Fair Fighting Rules for Couples Part 1 of 2

No two people agree on everything all the time. It’s simply not possible. Whether you call it a disagreement, an argument, or a fight, every couple does it. It’s normal. It’s healthy. If you and your spouse never disagree, you have a problem. One or both of you are denying your feelings or opinions, and that will lead to destructive resentment. It’s OK to argue, even to be emotionally invested in the argument, as long as you do it in a loving way.

Always fight fair. This is a list of ground rules for having a fair fight with your spouse or partner. In any fight there may be hurt feelings, but this list will help you avoid hurting each other unnecessarily. Remember, you are with this person because you love them. Treat your spouse with love, even when you are fighting.

It shouldn’t be necessary to say this, but I’m going to say it anyway. Physical intimidation or violence of any kind is never acceptable. This includes hitting, kicking, punching, slapping, pushing, pulling, pinching, hair pulling, slapping the phone out of their hand, backing them up against a wall, getting in their face, standing over them, throwing things, punching walls, slamming doors, or anything else of that nature. Never acceptable. Ever. Under any circumstances. For. Any. Reason.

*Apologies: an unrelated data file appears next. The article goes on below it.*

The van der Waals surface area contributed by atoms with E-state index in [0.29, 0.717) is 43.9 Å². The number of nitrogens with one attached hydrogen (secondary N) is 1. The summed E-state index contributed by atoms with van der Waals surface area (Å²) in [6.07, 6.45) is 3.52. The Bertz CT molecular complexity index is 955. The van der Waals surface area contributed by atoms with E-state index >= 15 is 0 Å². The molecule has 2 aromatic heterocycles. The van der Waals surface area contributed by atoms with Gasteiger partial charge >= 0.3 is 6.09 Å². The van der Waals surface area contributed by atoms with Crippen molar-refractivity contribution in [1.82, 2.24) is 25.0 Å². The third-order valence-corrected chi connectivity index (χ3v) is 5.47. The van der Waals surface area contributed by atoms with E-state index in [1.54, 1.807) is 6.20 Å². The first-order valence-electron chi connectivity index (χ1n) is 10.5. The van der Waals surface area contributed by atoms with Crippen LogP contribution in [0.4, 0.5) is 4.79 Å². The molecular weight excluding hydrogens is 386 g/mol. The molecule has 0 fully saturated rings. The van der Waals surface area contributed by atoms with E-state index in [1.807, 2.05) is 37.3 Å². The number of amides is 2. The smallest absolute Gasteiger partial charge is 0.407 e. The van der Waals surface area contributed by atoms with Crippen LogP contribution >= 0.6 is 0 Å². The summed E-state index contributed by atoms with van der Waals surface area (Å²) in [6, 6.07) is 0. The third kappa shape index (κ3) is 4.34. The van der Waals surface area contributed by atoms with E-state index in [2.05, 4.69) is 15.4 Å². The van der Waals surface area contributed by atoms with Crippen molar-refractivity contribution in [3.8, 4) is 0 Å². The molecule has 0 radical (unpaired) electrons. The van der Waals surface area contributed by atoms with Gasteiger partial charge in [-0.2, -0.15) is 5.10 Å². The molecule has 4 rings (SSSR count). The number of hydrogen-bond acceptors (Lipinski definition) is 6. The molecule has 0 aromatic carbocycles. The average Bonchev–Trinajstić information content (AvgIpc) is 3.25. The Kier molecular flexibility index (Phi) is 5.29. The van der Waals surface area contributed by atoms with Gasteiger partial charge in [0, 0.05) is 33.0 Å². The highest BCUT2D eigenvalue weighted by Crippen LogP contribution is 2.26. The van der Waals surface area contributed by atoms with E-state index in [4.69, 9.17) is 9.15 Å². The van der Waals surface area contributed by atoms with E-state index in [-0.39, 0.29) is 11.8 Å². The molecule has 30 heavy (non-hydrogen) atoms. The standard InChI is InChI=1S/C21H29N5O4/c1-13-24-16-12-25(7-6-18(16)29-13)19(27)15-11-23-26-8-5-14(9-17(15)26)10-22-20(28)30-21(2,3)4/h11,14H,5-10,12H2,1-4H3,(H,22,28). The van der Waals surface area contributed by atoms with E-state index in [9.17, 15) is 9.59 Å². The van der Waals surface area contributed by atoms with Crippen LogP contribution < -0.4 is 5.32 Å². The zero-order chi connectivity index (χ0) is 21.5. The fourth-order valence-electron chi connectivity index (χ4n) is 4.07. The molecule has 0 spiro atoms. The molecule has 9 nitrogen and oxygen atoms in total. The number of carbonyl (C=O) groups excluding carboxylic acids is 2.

What’s the Problem?

Before starting, ask yourself, “Why am I upset?” Did you have a bad day at work and your spouse just got on your last nerve? Then it’s not about them, it’s about you. Take a walk, listen to some music, go work out—do something, but don’t launch into your spouse because you need to yell at someone and he or she is there. That’s not fair and it will only serve to build up resentment.

 Is it because your spouse squeezes the toothpaste tube in the middle instead of from the end? Isn’t it more likely that something else is bothering you and that was the last straw? Take the time to analyze your own feelings and figure out what is truly bothering you before starting the discussion.

Watch Your Language

 No name-calling, no insults or put-downs, no cursing. Never, ever, EVER call your spouse a bitch, bastard, dick, whore, jerk, asshole, or any other name. Don’t curse at your spouse. Don’t tell your spouse he or she is stupid, worthless, lazy, ugly, fat, or put him or her down in any other way. You love this person, even when you are angry with them. Why would you want to hurt them? “Because I’m angry,” is not a reason, it’s a BS excuse. Wanting your spouse to hurt as much as you do only means that now two people are wounded. Attacking the other person with words changes the argument from being about an issue to being about the person. Attacking your spouse doesn’t solve the issue, it’s cruel and it only escalates the fight. Name-calling or putting your spouse down is childish, petty, and it only makes things worse.

 While we’re on the subject, following an insult with “I’m only telling the truth,” or “I was just kidding,” is a BS excuse to justify your cruel words. Don’t do it.